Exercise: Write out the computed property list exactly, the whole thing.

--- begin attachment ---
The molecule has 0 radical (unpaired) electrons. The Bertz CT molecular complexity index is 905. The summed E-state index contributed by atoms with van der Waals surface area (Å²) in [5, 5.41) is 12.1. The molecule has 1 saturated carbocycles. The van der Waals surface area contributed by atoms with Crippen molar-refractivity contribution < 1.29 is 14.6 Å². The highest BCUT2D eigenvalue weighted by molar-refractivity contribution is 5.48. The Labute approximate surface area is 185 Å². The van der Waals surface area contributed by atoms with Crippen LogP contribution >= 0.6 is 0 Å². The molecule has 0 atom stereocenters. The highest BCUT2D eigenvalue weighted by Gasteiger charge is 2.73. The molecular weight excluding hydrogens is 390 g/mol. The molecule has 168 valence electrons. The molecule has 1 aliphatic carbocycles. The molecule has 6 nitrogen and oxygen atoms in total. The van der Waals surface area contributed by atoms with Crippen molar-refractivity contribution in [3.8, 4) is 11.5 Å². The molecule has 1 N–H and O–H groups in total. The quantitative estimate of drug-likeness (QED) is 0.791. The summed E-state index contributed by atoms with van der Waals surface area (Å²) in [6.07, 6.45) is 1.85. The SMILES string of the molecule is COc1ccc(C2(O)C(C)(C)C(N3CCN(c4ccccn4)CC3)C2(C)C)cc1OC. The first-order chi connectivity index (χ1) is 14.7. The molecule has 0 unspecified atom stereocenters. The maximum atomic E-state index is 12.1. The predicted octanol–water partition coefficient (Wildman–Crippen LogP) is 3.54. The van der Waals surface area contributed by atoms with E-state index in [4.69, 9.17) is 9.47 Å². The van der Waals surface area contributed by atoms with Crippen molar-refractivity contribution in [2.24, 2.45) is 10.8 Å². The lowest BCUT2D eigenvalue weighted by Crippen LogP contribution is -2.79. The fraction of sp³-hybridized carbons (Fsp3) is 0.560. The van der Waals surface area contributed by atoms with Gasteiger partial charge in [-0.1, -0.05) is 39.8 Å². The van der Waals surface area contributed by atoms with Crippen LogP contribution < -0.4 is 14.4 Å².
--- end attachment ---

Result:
The molecule has 0 radical (unpaired) electrons. The Bertz CT molecular complexity index is 905. The summed E-state index contributed by atoms with van der Waals surface area (Å²) in [5, 5.41) is 12.1. The molecule has 1 saturated carbocycles. The van der Waals surface area contributed by atoms with Crippen molar-refractivity contribution < 1.29 is 14.6 Å². The highest BCUT2D eigenvalue weighted by molar-refractivity contribution is 5.48. The Labute approximate surface area is 185 Å². The van der Waals surface area contributed by atoms with Crippen LogP contribution >= 0.6 is 0 Å². The molecule has 0 atom stereocenters. The highest BCUT2D eigenvalue weighted by Gasteiger charge is 2.73. The molecular weight excluding hydrogens is 390 g/mol. The molecule has 168 valence electrons. The molecule has 1 aliphatic carbocycles. The molecule has 6 nitrogen and oxygen atoms in total. The van der Waals surface area contributed by atoms with Crippen molar-refractivity contribution in [3.8, 4) is 11.5 Å². The molecule has 1 N–H and O–H groups in total. The quantitative estimate of drug-likeness (QED) is 0.791. The summed E-state index contributed by atoms with van der Waals surface area (Å²) in [6.07, 6.45) is 1.85. The SMILES string of the molecule is COc1ccc(C2(O)C(C)(C)C(N3CCN(c4ccccn4)CC3)C2(C)C)cc1OC. The first-order chi connectivity index (χ1) is 14.7. The molecule has 0 unspecified atom stereocenters. The maximum atomic E-state index is 12.1. The predicted octanol–water partition coefficient (Wildman–Crippen LogP) is 3.54. The van der Waals surface area contributed by atoms with E-state index in [4.69, 9.17) is 9.47 Å². The van der Waals surface area contributed by atoms with Crippen molar-refractivity contribution in [2.24, 2.45) is 10.8 Å². The lowest BCUT2D eigenvalue weighted by Crippen LogP contribution is -2.79. The fraction of sp³-hybridized carbons (Fsp3) is 0.560. The van der Waals surface area contributed by atoms with Gasteiger partial charge in [-0.1, -0.05) is 39.8 Å². The van der Waals surface area contributed by atoms with Crippen LogP contribution < -0.4 is 14.4 Å².